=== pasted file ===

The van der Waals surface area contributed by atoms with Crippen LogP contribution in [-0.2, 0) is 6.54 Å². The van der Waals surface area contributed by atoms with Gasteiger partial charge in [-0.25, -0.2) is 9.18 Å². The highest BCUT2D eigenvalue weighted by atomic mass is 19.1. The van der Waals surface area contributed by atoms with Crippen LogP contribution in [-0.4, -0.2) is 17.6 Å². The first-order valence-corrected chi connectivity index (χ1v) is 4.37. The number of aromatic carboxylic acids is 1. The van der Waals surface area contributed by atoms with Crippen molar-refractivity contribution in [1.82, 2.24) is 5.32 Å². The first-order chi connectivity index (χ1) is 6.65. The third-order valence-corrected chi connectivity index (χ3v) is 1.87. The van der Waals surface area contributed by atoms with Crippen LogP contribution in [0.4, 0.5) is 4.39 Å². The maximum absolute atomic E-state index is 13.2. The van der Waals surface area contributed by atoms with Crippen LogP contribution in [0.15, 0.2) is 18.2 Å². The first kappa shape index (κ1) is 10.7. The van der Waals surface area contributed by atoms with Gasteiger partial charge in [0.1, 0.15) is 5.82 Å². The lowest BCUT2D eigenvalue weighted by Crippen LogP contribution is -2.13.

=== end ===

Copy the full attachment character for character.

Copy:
The van der Waals surface area contributed by atoms with Crippen LogP contribution in [-0.2, 0) is 6.54 Å². The van der Waals surface area contributed by atoms with Gasteiger partial charge in [-0.25, -0.2) is 9.18 Å². The highest BCUT2D eigenvalue weighted by atomic mass is 19.1. The van der Waals surface area contributed by atoms with Crippen LogP contribution in [-0.4, -0.2) is 17.6 Å². The first-order valence-corrected chi connectivity index (χ1v) is 4.37. The number of aromatic carboxylic acids is 1. The van der Waals surface area contributed by atoms with Crippen molar-refractivity contribution in [1.82, 2.24) is 5.32 Å². The first-order chi connectivity index (χ1) is 6.65. The third-order valence-corrected chi connectivity index (χ3v) is 1.87. The van der Waals surface area contributed by atoms with Crippen LogP contribution in [0.4, 0.5) is 4.39 Å². The maximum absolute atomic E-state index is 13.2. The van der Waals surface area contributed by atoms with Crippen LogP contribution in [0.15, 0.2) is 18.2 Å². The first kappa shape index (κ1) is 10.7. The van der Waals surface area contributed by atoms with Gasteiger partial charge in [0.1, 0.15) is 5.82 Å². The lowest BCUT2D eigenvalue weighted by Crippen LogP contribution is -2.13.